I love using eBay. It’s such a wonderful world that has been opened up; the virtual portal into the salable leftovers of other peoples lives. Antiques, used picture frames, old toys and jewellery; the internet’s largest Aladdin’s cave is one of my favourite places to go for interesting and unique things.
It also reminds me of the ability of one person to see value in something that another has ceased to recognise as valuable. Vintage clothing for example is an area of second hand goods that is represented by a perfect economy of buyer and seller; used goods are sold by someone who views cash as a fair exchange. And the best thing about it? Nothing is thrown away and something is recycled.
There are limits to this Utopian market. Firstly, I would not advise the purchase of second-hand underwear. As ridiculous as the advice seems, it is illustrative of the sheer amount of unnecessary second-hand rubbish that people offer for sale.
Secondly, I would not advise the pursuit of assembling entirely vintage outfits. It can be costly and impractical to do this as it could take months of searching for appropriate pieces. I would advise, from a style point of view, to search the vintage market for pieces one cannot find in the ready-to-wear section of the high street. Vintage is, for example, a great alternative to expensive designer accessories and luxury goods. Standout accessory items like sunglasses and belts, especially if the belts are made using materials that are now contraband in manufacture, can be fantastic buys.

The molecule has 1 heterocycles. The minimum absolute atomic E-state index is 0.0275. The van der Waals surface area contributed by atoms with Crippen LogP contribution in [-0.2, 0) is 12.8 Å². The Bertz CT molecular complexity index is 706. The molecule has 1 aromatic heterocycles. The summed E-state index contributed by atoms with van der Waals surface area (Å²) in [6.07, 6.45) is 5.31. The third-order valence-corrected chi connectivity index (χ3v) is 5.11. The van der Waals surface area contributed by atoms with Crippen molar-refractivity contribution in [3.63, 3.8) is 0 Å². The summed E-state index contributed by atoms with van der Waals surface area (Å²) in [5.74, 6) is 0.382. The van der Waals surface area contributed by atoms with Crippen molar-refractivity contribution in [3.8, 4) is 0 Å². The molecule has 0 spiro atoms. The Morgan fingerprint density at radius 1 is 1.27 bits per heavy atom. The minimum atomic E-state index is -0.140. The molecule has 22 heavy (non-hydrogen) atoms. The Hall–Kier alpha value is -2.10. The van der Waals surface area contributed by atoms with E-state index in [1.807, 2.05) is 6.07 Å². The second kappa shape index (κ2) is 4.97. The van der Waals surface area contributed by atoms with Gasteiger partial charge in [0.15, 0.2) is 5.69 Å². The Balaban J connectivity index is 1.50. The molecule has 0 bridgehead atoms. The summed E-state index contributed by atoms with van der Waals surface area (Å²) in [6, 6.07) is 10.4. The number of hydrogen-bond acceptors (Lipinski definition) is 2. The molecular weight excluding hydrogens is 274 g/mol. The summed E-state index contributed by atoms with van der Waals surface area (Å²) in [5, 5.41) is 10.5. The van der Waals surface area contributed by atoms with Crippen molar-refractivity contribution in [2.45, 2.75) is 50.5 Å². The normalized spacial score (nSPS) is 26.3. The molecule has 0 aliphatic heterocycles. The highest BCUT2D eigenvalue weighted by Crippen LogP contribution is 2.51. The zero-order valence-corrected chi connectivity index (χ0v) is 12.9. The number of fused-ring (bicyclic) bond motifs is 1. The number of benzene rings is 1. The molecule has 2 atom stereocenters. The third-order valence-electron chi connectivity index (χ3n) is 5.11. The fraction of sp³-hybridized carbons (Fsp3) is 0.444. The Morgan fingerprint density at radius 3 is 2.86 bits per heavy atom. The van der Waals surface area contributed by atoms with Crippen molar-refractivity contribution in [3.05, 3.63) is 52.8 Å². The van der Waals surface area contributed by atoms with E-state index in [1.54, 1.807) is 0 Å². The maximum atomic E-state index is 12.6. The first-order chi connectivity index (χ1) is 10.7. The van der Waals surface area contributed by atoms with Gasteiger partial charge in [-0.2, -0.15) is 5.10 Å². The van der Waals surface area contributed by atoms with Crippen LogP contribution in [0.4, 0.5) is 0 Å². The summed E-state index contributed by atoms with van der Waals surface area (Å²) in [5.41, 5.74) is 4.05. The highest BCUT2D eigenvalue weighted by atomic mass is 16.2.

There are certain items, like vintage shoes, which I cannot advocate nor condemn; you should approach them on a case by case basis and always ask yourself what you expect from what you are buying.
Items available in vintage clothing shops are not junk. They are assessed for their wearability. I am interested in vintage ties and I rarely come across imperfect ties; they are simply worn with age, or are a little faded. This only adds to their character and charm.
Not every piece of vintage clothing is worth the money and the apparent ‘bargain’ of purchasing second-hand can be illusory when, in a week or so, the item begins to show the negative side of aging. However, if something is old and it’s still around, if it’s looked after properly, it’s likely to be around for some time yet. Compare what you find in your local vintage store or on eBay to what you can buy new in the shop; strict price comparisons are a little unfair, but it is well to know what is out there that competes with the second-hand product you are interested in.
Here is a short list of some of the best bargains to look for in vintage clothing.
Suits that are made now for high-street shoppers are made cheaply and quickly and materials are not what they were. You can sometimes pick up a premium quality suit, in very good condition, from such illustrious outfitters as Gieves & Hawkes and Acquascutum for under £150. When you consider the workmanship, material and cut, the issue of whether to buy is a no-brainer. Even if the measure is a little out, it’s a suit worthy of a little tailoring.
I wear vintage ties all the time. On an auction website or in a vintage shop, they can cost as little as £4 or £5 and yet, the quality of the silk is always very high. I buy vintage because the high street has a shortage of ties of a narrower width in stripes and classic patterns. An old tie also has the stylish advantage of individualism; I never see anyone wearing anything like my tie.
I’m not referring to unhygienic metal piercings. Cuff links, tie-pins, tie-clips and rings are the bejewelled accessories to which I allude. Vintage versions of these things are just, generally speaking, so much more elegant and stylish than cheap high-street options which are in some cases, when it comes to football tie-pins, novelty cuff links and tacky sovereign rings, genuinely depressing.